Only Sen. Joe Manchin (D-WV) voted with Republicans on that procedural vote, though Sullivan’s amendment likely frames a debate expected to re-emerge later this year.

Fracking Rules

Another amendment from Sen. Mike Braun (R-IN) -- barring EPA and the White House Council on Environmental Quality from issuing rules banning fracking -- passed on a bipartisan 57-43 vote. However, the amendment was later stripped from the broader resolution by a substitute amendment from Senate Majority Leader Chuck Schumer (D-NY).

Schumer’s measure also stripped an amendment from Sen. Steve Daines (R-MT) backing the Keystone project, even though that measure was previously attached to the bill with backing from Sens. Manchin and Jon Tester (D-MT).

However, Republicans were unable to advance another measure from Sen. Mike Lee (R-UT) that would have countered the Biden administration’s pause of oil and gas leasing on federal lands. While all GOP senators supported the amendment, it failed after failing to attract any Democratic support.

The Senate debate comes as a House Energy & Commerce subcommittee is preparing for a Feb. 9 hearing intended to jump-start the climate policy debate under the Biden administration.

Committee Democrats cite recent executive orders (EOs) by President Joe Biden and his commitment for a net-zero power sector by 2035 as a starting point for broader climate policy proposals.

“The transition to a clean energy economy outlined by the suite of EOs is designed to put the United States back on track to meet its emissions reduction goals while also creating millions of jobs for Americans,” says committee Chairman Frank Pallone (D-NJ) in a memo to staff preparing for the climate change subcommittee hearing.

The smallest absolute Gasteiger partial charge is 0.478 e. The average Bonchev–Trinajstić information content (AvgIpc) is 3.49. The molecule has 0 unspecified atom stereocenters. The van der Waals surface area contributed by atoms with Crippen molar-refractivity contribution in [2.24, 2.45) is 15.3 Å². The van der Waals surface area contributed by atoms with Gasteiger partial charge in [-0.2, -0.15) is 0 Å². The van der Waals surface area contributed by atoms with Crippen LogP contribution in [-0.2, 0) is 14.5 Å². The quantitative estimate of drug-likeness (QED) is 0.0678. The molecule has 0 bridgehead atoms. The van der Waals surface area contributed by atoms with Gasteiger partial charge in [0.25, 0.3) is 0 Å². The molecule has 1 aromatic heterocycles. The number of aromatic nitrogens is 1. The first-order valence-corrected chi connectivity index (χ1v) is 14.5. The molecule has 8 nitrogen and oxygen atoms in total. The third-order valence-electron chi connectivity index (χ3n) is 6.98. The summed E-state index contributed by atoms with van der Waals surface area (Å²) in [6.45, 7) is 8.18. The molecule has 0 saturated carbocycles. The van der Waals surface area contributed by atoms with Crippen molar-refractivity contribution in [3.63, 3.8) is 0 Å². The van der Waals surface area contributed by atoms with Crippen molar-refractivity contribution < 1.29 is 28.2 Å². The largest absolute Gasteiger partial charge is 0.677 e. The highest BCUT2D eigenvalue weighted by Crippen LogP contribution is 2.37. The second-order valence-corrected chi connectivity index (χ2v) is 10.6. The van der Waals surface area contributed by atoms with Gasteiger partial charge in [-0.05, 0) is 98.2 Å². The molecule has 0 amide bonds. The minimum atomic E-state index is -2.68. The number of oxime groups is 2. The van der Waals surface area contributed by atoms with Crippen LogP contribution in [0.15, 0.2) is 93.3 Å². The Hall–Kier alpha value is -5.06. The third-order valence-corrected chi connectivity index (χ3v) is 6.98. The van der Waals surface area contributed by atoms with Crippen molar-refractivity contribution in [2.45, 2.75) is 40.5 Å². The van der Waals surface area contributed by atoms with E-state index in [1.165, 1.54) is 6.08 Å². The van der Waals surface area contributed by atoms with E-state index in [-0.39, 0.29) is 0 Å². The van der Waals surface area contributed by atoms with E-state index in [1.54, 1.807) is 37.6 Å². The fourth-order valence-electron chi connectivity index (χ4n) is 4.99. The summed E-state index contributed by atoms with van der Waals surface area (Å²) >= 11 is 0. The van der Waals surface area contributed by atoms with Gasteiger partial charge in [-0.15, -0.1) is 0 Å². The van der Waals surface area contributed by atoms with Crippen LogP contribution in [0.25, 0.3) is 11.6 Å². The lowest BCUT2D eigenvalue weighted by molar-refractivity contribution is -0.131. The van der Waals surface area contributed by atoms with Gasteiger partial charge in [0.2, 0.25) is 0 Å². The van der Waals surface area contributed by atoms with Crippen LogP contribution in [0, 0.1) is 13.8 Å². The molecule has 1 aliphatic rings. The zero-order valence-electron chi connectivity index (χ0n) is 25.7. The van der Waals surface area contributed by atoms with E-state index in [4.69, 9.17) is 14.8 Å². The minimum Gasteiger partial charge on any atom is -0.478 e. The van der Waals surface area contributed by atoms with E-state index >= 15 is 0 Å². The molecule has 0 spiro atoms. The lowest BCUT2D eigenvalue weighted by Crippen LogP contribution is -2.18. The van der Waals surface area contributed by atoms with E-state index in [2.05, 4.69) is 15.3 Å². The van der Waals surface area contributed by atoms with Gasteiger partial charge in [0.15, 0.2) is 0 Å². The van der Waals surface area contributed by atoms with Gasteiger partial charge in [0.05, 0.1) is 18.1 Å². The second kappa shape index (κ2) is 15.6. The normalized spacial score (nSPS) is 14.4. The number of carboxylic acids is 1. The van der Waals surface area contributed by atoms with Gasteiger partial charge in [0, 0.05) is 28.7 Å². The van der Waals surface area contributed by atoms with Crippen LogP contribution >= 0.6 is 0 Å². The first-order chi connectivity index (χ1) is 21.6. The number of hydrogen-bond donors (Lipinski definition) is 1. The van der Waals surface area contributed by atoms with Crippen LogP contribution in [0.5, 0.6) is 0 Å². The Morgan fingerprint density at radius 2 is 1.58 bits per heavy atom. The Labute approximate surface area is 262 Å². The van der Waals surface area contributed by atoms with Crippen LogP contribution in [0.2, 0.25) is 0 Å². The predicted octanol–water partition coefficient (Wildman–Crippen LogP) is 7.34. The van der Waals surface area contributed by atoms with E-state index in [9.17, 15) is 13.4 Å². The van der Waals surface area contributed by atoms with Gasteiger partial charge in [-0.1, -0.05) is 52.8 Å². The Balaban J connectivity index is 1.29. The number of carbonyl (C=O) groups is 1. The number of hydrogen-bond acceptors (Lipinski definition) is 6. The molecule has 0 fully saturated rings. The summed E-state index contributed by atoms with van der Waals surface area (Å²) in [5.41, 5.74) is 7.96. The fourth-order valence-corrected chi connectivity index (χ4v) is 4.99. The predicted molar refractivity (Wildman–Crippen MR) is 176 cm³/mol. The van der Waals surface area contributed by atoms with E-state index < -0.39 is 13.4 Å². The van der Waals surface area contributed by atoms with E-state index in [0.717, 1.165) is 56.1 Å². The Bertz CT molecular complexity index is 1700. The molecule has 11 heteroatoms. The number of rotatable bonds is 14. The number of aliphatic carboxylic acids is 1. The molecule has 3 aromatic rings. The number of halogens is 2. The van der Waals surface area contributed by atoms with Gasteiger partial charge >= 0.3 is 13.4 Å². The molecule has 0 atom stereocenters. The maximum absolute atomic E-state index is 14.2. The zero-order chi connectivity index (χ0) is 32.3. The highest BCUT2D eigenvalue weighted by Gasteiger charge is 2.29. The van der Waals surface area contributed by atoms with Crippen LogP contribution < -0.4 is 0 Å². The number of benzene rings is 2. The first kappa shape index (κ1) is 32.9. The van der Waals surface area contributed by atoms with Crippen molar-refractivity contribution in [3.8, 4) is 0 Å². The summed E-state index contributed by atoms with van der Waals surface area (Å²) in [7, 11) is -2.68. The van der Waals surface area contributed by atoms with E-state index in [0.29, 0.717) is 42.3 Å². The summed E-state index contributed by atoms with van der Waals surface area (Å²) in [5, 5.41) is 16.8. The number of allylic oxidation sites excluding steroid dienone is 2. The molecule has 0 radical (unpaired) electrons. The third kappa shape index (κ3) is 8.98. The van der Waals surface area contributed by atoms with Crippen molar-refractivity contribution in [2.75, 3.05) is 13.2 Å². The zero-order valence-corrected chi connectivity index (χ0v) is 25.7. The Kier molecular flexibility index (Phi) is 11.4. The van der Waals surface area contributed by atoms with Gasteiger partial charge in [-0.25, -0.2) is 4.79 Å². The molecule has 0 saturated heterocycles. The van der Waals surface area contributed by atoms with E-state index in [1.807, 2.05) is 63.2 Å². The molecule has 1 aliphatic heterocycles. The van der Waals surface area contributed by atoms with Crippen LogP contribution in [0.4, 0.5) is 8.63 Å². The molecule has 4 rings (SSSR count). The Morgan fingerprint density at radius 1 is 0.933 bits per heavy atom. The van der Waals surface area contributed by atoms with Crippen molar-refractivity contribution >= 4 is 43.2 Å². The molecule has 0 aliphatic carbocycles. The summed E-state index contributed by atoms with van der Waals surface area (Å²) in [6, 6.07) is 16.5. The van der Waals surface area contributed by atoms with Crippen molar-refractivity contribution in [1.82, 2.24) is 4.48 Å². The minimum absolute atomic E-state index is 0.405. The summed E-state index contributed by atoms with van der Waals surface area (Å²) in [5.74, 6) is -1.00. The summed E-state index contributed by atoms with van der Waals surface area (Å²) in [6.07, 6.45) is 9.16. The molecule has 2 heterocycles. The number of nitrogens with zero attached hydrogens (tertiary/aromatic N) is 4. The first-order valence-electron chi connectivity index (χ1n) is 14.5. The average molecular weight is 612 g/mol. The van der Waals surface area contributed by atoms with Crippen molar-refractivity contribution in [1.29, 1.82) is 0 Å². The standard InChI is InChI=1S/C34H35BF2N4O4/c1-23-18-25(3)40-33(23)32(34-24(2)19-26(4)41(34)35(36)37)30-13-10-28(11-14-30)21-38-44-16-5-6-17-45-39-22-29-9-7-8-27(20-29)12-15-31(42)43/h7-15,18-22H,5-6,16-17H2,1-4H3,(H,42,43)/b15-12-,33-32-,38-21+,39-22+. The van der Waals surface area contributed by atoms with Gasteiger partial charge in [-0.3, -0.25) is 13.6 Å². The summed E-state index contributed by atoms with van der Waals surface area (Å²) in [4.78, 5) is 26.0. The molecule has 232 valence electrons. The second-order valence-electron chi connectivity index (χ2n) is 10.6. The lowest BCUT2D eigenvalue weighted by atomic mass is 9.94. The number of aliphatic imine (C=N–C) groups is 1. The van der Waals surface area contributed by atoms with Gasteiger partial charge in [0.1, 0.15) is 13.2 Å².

At the same time, environmentalists are arguing against relying on gas as a cleaner alternative to coal-fired power generation, warning that investments in gas infrastructure could end up as “stranded assets” costing consumers huge sums as states and federal policymakers adopt net-zero emission policies.

“Achieving economy-wide climate goals will require massive transformation across all sectors,” says a new report by the Environmental Defense Fund (EDF) presented at a Feb. 4 meeting of state utility regulators.

“While much focus has been given to reductions needed in the electric and transportation sectors, deep reductions will also be required in GHG emissions attributable to gas utilities,” the EDF report says in framing what’s at stake for the gas industry as the Biden administration and Congress begin developing broader climate policies.

That debate is likely to being in earnest as Democrats turn their attention to an anticipated infrastructure proposal following passage of their covid-relief package.

Biden said he “can hardly wait” to sit down with congressional Democrats to develop an infrastructure and clean-energy plan. “This is the next big piece,” he said before a Feb. 5 meeting with Democrats on the covid plan.